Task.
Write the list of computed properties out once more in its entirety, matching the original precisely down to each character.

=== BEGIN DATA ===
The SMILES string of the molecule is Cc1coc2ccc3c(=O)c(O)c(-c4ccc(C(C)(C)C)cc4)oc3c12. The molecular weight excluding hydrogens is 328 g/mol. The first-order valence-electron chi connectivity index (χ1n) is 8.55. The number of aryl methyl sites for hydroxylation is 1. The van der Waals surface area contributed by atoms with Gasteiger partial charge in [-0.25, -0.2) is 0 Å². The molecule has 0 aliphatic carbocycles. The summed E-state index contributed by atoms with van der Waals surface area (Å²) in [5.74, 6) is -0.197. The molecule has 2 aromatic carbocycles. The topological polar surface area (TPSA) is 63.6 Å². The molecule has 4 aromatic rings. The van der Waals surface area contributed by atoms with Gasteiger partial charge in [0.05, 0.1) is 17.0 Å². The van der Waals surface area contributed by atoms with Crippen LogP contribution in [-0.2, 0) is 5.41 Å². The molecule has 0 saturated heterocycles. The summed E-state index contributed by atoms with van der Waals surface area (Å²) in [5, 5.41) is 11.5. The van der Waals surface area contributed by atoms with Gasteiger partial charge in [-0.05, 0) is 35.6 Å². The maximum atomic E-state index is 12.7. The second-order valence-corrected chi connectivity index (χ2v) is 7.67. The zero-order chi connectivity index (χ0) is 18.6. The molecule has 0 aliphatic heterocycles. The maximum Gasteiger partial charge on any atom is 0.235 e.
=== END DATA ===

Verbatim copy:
The SMILES string of the molecule is Cc1coc2ccc3c(=O)c(O)c(-c4ccc(C(C)(C)C)cc4)oc3c12. The molecular weight excluding hydrogens is 328 g/mol. The first-order valence-electron chi connectivity index (χ1n) is 8.55. The number of aryl methyl sites for hydroxylation is 1. The van der Waals surface area contributed by atoms with Gasteiger partial charge in [-0.25, -0.2) is 0 Å². The molecule has 0 aliphatic carbocycles. The summed E-state index contributed by atoms with van der Waals surface area (Å²) in [5.74, 6) is -0.197. The molecule has 2 aromatic carbocycles. The topological polar surface area (TPSA) is 63.6 Å². The molecule has 4 aromatic rings. The van der Waals surface area contributed by atoms with Gasteiger partial charge in [0.05, 0.1) is 17.0 Å². The van der Waals surface area contributed by atoms with Crippen LogP contribution in [-0.2, 0) is 5.41 Å². The molecule has 0 saturated heterocycles. The summed E-state index contributed by atoms with van der Waals surface area (Å²) in [5, 5.41) is 11.5. The van der Waals surface area contributed by atoms with Gasteiger partial charge in [-0.05, 0) is 35.6 Å². The maximum atomic E-state index is 12.7. The second-order valence-corrected chi connectivity index (χ2v) is 7.67. The zero-order chi connectivity index (χ0) is 18.6. The molecule has 0 aliphatic heterocycles. The maximum Gasteiger partial charge on any atom is 0.235 e.